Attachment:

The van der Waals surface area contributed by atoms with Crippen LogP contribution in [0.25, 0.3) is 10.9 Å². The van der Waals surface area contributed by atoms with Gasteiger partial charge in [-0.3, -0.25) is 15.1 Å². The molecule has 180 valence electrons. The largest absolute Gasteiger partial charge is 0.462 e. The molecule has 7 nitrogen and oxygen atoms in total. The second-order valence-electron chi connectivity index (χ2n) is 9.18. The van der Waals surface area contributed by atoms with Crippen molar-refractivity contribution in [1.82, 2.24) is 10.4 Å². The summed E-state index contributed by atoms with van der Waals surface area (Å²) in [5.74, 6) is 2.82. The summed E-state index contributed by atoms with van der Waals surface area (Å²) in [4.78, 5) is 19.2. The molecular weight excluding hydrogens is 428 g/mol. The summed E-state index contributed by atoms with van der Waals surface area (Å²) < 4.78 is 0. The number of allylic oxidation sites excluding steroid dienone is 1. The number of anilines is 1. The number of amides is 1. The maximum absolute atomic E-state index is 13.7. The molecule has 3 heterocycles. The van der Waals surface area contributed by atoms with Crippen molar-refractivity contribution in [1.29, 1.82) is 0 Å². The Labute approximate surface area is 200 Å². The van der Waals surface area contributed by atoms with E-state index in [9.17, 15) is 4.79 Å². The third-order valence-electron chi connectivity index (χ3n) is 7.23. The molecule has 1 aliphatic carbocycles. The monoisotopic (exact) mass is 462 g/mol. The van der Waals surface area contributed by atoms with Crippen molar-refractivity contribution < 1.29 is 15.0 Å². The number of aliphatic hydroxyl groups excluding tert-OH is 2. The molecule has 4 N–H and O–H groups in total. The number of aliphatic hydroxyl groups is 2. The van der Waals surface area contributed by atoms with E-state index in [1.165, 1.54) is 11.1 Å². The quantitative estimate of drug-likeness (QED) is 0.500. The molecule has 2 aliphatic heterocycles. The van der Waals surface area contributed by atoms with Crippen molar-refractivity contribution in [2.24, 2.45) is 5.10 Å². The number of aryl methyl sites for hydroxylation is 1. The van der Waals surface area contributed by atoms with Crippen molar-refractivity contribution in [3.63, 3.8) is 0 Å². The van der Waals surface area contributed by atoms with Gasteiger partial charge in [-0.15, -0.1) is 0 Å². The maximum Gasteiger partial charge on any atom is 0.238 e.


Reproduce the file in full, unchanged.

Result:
The van der Waals surface area contributed by atoms with Crippen LogP contribution in [0.25, 0.3) is 10.9 Å². The van der Waals surface area contributed by atoms with Gasteiger partial charge in [-0.3, -0.25) is 15.1 Å². The molecule has 180 valence electrons. The largest absolute Gasteiger partial charge is 0.462 e. The molecule has 7 nitrogen and oxygen atoms in total. The second-order valence-electron chi connectivity index (χ2n) is 9.18. The van der Waals surface area contributed by atoms with Crippen molar-refractivity contribution in [1.82, 2.24) is 10.4 Å². The summed E-state index contributed by atoms with van der Waals surface area (Å²) in [5.74, 6) is 2.82. The summed E-state index contributed by atoms with van der Waals surface area (Å²) in [4.78, 5) is 19.2. The molecular weight excluding hydrogens is 428 g/mol. The summed E-state index contributed by atoms with van der Waals surface area (Å²) < 4.78 is 0. The number of allylic oxidation sites excluding steroid dienone is 1. The number of anilines is 1. The number of amides is 1. The maximum absolute atomic E-state index is 13.7. The molecule has 3 heterocycles. The van der Waals surface area contributed by atoms with Crippen molar-refractivity contribution in [1.29, 1.82) is 0 Å². The Labute approximate surface area is 200 Å². The van der Waals surface area contributed by atoms with E-state index in [9.17, 15) is 4.79 Å². The third-order valence-electron chi connectivity index (χ3n) is 7.23. The molecule has 1 aliphatic carbocycles. The monoisotopic (exact) mass is 462 g/mol. The van der Waals surface area contributed by atoms with Crippen molar-refractivity contribution < 1.29 is 15.0 Å². The number of aliphatic hydroxyl groups excluding tert-OH is 2. The molecule has 4 N–H and O–H groups in total. The number of aliphatic hydroxyl groups is 2. The van der Waals surface area contributed by atoms with E-state index in [1.165, 1.54) is 11.1 Å². The quantitative estimate of drug-likeness (QED) is 0.500. The molecule has 2 aliphatic heterocycles. The van der Waals surface area contributed by atoms with Crippen molar-refractivity contribution in [2.24, 2.45) is 5.10 Å². The number of aryl methyl sites for hydroxylation is 1. The van der Waals surface area contributed by atoms with Crippen molar-refractivity contribution in [3.63, 3.8) is 0 Å². The van der Waals surface area contributed by atoms with Gasteiger partial charge in [-0.15, -0.1) is 0 Å². The maximum Gasteiger partial charge on any atom is 0.238 e.